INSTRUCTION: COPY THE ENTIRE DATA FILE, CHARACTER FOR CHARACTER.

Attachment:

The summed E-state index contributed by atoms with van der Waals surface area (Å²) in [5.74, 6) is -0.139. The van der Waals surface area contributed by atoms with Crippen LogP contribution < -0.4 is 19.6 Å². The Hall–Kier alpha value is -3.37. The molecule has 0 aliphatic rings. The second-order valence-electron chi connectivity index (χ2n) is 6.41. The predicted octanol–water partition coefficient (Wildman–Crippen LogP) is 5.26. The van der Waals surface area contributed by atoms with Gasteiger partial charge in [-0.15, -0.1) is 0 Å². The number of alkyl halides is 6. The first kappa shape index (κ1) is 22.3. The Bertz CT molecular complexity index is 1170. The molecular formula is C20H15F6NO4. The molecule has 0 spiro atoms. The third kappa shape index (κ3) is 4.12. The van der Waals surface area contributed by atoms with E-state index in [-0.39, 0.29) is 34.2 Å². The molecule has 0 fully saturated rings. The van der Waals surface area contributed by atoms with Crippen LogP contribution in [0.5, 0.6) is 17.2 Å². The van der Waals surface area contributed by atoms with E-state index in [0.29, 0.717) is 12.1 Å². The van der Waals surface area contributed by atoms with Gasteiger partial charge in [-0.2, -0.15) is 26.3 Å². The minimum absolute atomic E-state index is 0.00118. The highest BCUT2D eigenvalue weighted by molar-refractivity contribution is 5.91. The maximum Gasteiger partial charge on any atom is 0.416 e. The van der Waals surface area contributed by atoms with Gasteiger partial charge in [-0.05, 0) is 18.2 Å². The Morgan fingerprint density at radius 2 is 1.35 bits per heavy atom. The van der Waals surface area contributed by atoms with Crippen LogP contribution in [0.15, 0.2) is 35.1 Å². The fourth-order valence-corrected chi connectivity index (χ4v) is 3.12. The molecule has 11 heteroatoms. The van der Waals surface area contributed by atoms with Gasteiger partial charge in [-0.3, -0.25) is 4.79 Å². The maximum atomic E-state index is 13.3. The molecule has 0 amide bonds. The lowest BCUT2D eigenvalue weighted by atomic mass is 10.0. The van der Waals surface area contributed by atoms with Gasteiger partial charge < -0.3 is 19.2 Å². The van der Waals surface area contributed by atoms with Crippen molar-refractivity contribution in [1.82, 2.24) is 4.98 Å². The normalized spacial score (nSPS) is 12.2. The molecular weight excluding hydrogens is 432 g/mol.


The summed E-state index contributed by atoms with van der Waals surface area (Å²) in [5.74, 6) is -0.139. The van der Waals surface area contributed by atoms with Crippen LogP contribution < -0.4 is 19.6 Å². The Hall–Kier alpha value is -3.37. The molecule has 0 aliphatic rings. The second-order valence-electron chi connectivity index (χ2n) is 6.41. The predicted octanol–water partition coefficient (Wildman–Crippen LogP) is 5.26. The van der Waals surface area contributed by atoms with Gasteiger partial charge in [-0.15, -0.1) is 0 Å². The number of alkyl halides is 6. The first kappa shape index (κ1) is 22.3. The Bertz CT molecular complexity index is 1170. The molecular formula is C20H15F6NO4. The molecule has 0 spiro atoms. The third kappa shape index (κ3) is 4.12. The van der Waals surface area contributed by atoms with E-state index in [-0.39, 0.29) is 34.2 Å². The molecule has 0 fully saturated rings. The van der Waals surface area contributed by atoms with Crippen LogP contribution in [0.5, 0.6) is 17.2 Å². The van der Waals surface area contributed by atoms with E-state index in [0.29, 0.717) is 12.1 Å². The van der Waals surface area contributed by atoms with Gasteiger partial charge in [-0.2, -0.15) is 26.3 Å². The minimum absolute atomic E-state index is 0.00118. The highest BCUT2D eigenvalue weighted by molar-refractivity contribution is 5.91. The maximum Gasteiger partial charge on any atom is 0.416 e. The van der Waals surface area contributed by atoms with Gasteiger partial charge in [-0.05, 0) is 18.2 Å². The Morgan fingerprint density at radius 2 is 1.35 bits per heavy atom. The van der Waals surface area contributed by atoms with Crippen LogP contribution in [0.15, 0.2) is 35.1 Å². The fourth-order valence-corrected chi connectivity index (χ4v) is 3.12. The molecule has 11 heteroatoms. The van der Waals surface area contributed by atoms with Gasteiger partial charge in [-0.3, -0.25) is 4.79 Å². The maximum atomic E-state index is 13.3. The molecule has 0 amide bonds. The lowest BCUT2D eigenvalue weighted by atomic mass is 10.0. The van der Waals surface area contributed by atoms with Gasteiger partial charge < -0.3 is 19.2 Å². The van der Waals surface area contributed by atoms with Crippen molar-refractivity contribution in [1.82, 2.24) is 4.98 Å². The normalized spacial score (nSPS) is 12.2. The molecular weight excluding hydrogens is 432 g/mol.